Monday, January 28, 2008

LPC's... Not just a "Lame" Factor


(a cacher being comical... Haha)

Are Lamp Posts Caches (LPC's) beginning to get a bit lame?

Lame because there's a lot of them?? Lame because they're too easy???

Besides the "lame" factor, scroll down in this blog and find out why it's dangerous to hide caches on lamp posts and other types of electrical equipment.

I thank you for visiting,


Tuesday, January 22, 2008



A fellow cacher just shared this picture with us in a forum as an example of what's out there... (I believe this one is now archived)

The picture above scares me much more than a micro placed under the skirt of a lamp post. (not saying that a micro attached under a LPC's skirt is a smart choice, by any means) but this one is much more serious.

This cache is located INSIDE the lamp post.

This is an example of one of the worst, most dangerous types of geocaches that a person could ever hide.

All a person needs to do to receive a severe electrical shock is reach inside the post and contact energized bare lugs and/or the energized wire.

This is an accident waiting to happen.

Not all people know that a large amount of the time the wires in these posts are live, even in the daylight hours. A photo-cell, located on the top of a lamp post is normally what turns the light on and off.
The caps that protect the energized lugs are not always on all the way leaving energized lugs/wires at the opening exposed. Some lugs are attached to the inside wall of the post without any fixed insulation.

If any of you ever come across a cache like the one above please contact a reviewer ASAP to report this imminent danger and to have it archived.
Also, please contact your local power utility company about the issue so they can tighten the cover on properly.

This is not what geocaching is all about.


Sunday, January 20, 2008

Lamp Post Caches (LPC's), Are They Safe?


(updated Jan.23/08)
Lamp Post Caches, are they safe?

At the end of this post I want you to answer the question... Please take a read...

***In this post I'm refering to the type of lamp post cache that a person needs to lift a skirt or cover to grab the cache. This cover usually protects the bolts of a post and most of the time, but not all, there are no wires exposed. I am NOT talking about a lamp post cache where a cacher would hide a micro inside the opening of the lamp post beside energized wiring. A cache placed inside the opening of a lamp post is a very serious safety concern and should NEVER be created. If a cache is found inside a lamp post, please contact a reviewer to have the cache archived and the local utility company to close the lamp post opening properly.***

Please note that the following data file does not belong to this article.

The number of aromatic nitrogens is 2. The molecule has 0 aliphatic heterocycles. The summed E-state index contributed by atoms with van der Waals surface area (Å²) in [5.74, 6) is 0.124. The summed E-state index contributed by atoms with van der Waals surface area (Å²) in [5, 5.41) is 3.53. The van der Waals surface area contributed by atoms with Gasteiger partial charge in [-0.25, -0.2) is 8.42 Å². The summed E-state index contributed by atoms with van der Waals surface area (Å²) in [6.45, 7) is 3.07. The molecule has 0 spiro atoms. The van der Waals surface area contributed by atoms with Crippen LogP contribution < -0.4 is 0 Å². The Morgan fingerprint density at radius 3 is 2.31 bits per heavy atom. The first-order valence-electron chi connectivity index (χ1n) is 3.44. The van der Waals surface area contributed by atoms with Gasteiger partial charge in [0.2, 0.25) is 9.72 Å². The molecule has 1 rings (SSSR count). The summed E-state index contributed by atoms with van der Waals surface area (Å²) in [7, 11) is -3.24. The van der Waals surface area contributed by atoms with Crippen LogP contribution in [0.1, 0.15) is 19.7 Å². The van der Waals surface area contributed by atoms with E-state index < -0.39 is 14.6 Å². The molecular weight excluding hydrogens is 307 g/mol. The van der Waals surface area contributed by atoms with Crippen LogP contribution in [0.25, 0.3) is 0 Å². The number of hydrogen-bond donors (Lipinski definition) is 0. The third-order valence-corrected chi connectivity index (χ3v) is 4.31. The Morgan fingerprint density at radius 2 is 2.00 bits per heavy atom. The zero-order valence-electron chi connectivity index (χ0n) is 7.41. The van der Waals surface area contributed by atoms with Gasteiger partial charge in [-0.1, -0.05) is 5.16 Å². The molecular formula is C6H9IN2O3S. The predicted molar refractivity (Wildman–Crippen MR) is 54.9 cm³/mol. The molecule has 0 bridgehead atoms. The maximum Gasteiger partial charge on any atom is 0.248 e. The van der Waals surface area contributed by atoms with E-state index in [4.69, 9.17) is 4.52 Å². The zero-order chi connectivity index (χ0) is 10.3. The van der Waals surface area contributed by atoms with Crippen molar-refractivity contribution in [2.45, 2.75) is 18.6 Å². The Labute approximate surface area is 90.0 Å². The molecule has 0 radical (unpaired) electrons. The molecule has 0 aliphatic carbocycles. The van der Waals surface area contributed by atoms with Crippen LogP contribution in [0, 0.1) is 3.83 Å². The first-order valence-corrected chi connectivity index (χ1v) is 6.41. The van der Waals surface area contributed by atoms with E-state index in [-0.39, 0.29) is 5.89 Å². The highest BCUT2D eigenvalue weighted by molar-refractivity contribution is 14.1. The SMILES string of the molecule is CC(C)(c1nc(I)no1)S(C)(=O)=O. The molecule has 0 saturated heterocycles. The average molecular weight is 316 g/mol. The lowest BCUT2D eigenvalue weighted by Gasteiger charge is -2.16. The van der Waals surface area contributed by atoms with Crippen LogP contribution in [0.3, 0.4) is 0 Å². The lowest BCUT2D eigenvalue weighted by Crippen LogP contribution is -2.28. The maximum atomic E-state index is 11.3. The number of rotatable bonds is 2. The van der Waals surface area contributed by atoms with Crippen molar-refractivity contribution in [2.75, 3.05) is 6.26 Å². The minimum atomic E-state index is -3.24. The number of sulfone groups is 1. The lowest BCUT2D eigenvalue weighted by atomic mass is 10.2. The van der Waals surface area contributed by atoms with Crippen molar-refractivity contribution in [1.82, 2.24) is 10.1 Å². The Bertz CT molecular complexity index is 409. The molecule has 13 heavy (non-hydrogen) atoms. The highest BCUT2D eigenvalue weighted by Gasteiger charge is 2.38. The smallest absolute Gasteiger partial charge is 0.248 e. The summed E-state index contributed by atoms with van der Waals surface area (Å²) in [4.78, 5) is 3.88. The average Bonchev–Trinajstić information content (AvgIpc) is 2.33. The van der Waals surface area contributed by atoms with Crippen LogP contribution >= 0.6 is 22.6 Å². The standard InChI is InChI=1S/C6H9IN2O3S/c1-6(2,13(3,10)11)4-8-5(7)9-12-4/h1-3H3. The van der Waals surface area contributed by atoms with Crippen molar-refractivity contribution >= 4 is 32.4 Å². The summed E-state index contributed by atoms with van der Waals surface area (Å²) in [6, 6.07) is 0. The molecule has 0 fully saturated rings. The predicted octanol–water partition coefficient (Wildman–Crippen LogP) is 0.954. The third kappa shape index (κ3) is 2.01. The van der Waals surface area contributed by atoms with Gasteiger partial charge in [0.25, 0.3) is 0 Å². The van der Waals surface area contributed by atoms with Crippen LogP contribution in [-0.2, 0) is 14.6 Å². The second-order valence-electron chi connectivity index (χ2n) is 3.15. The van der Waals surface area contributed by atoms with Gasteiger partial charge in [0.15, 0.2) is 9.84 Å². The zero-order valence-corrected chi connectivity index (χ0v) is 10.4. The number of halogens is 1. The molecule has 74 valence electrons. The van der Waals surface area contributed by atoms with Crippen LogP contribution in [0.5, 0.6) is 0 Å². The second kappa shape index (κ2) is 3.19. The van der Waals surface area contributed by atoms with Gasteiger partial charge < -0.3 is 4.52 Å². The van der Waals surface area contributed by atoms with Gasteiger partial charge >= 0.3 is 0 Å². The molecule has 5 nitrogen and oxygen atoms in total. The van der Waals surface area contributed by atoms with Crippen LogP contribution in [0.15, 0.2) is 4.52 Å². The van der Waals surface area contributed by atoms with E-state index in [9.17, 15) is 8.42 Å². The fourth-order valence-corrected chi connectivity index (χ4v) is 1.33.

Now... let's talk about a micro under a skirt of a LPC...

I "Googled" Lamp Post Caches on my computer and came up with a lot of hits on the subject. I read how they're lame because they're so boring after finding 10 of them in a row. I read that they're on private property and that a cacher needs permission before they hide a cache in the lamp post. I read that a lamp post cache caused a bomb threat.

All of these concerns are valid but from a safety perspective I think we're missing the boat. There needs to be more thought on how a lamp posts electrical equipment fails. It's happening way too much to say.. Ahhh, that never happens...

Remember, everytime you lift a lamp post cover to find a cache, you're trusting that the lampost wiring has not failed from old age or has not been vandelized before you got there.

As I've said in the past, a city, town, etc can have the best electrical maintenance program in the world, and still, the power equipment can fail, like anything else.

For a handful of you that may be asking yourself, "I haven't heard of anyone getting killed by geocaching by a lampost", you're right, and I hope that knowbody ever does. BUT people doing other hobbies, walking their dog, playing around lamposts and other types of electrical equipment are getting killed.

Here's some proof on what's going on "out there". (please click on the link for the full story)

(1)... The electrified spots were discovered during emergency inspections prompted by Ms. Lane's death...Manhattan had 53 electrified manholes and service-box covers, and 30 charged lampposts. The Bronx had 6 electrified manhole and service-box covers and 25 charged lampposts. READ LINK

(2) The downtown electrocution of a 9-year-old boy was caused by the failure of the insulation in a 480-volt wire in the base of a light post, according to a report from investigators. READ LINK

(3)An ungrounded light pole is being eyed as the possible cause of death of a 9-year-old girl at a self-serve carwash Monday evening, a city official said Wednesday.

These are just a small hand full of incidents that are occuring out there.

Lamp posts are meant to be safe because they're out in the general public but as you have just read, that's not always the case. Lamp posts are meant to give light to an area and to be left alone... not to be played on or in.
Also, if we teach our children it's okay to lift up covers to this equipment, will they know what not to enter when they're alone? Probably NOT. READ LINK
Let's not have our kids get-used-to playing around this equipment.

There are so many other places we can hide and find geocaches, let's stay away from electrical equipment.

So, are LPC's safe?

Thanks for stopping by,


Saturday, January 19, 2008



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